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ARSCLIST  February 2007

ARSCLIST February 2007

Subject:

Re: Listening Copy

From:

"Richard L. Hess" <[log in to unmask]>

Reply-To:

Association for Recorded Sound Discussion List <[log in to unmask]>

Date:

Mon, 12 Feb 2007 13:18:07 -0500

Content-Type:

text/plain

Parts/Attachments:

Parts/Attachments

text/plain (54 lines)

Hello, Farris,

If you have 44.1/16 WAV files on a server already, and your listening 
"dumb terminal" can connect to that server over 100 Mb/s Ethernet, 
then there may be no need to go to the trouble of making MP3 files 
from the WAV files.

The WAV file is only running at 1.4 Mb/s, much less than the capacity 
of a 100 Mb/s of the Ethernet connection. I can run 44.1/16 WAV files 
reliably over a wireless 802.11g network (one file is all I've ever tested).

There is significant variability between MP3 encoders. When I run the 
one that comes with Samplitude (and I'm not sure which one it is any 
more, since I didn't have to execute a separate license as I did in 
the past) there is an option for highest quality that takes about 5x 
as long to encode as the lowest quality. The highest quality at 128 
kb/s and above (I like doing music at 192 kb/s) sounds very much like 
the original WAV files.

I recently received a 160 kb/s MP3 of a song to audition done by a 
recording engineer that sounded substantially worse than the 128 kb/s 
Windows Media file ripped by the artist for my convenience. When I 
finally got the CD, neither sounded as close as the MP3s I make. For 
larger projects, I usually batch convert MP3s overnight as I cannot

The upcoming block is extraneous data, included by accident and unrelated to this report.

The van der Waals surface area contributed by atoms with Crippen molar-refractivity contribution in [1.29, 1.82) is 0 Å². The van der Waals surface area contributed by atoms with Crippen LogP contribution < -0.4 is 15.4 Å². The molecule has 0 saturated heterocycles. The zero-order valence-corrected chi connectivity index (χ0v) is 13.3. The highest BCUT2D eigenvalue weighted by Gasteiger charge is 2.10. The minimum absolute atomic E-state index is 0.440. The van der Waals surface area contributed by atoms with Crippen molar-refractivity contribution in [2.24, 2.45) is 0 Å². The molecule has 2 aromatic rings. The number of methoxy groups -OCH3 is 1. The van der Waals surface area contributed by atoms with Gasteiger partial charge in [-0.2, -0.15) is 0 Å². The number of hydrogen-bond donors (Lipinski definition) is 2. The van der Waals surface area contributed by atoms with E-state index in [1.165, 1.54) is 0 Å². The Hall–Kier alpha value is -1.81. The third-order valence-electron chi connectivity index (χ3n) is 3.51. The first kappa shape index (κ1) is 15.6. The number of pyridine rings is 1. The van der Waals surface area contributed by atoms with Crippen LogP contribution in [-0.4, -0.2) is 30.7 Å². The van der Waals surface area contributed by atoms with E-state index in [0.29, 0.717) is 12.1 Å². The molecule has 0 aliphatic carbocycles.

take the time during the work day to run them.

I was totally amazed at the difference in quality between various 
lossy encoders and don't want to repeat the experiment with the song 
noted above.

Cheers,

Richard

At 11:03 AM 2007-02-12, Farris Wahbeh wrote (in part):

>After all this critical and great feedback, I don't see why we shouldn't
>offer researchers and patrons MP3 files for listening purposes
>only.Thesefiles would be accessible via a media player available on a
>computer or MP3
>player in-house only, eliminating copyright infringement issues as we would
>be using these for educational purposes only and not distributing in any
>way.
>
>For now, I'm still thinking of using a lossy format, since the originals are
>flat unprocessed transfer WAV files. WAV files are backed up, and listening
>formats can be changed easily in-house.
>

Richard L. Hess                   email: [log in to unmask]
Aurora, Ontario, Canada       (905) 713 6733     1-877-TAPE-FIX
Detailed contact information: http://www.richardhess.com/tape/contact.htm
Quality tape transfers -- even from hard-to-play tapes. 

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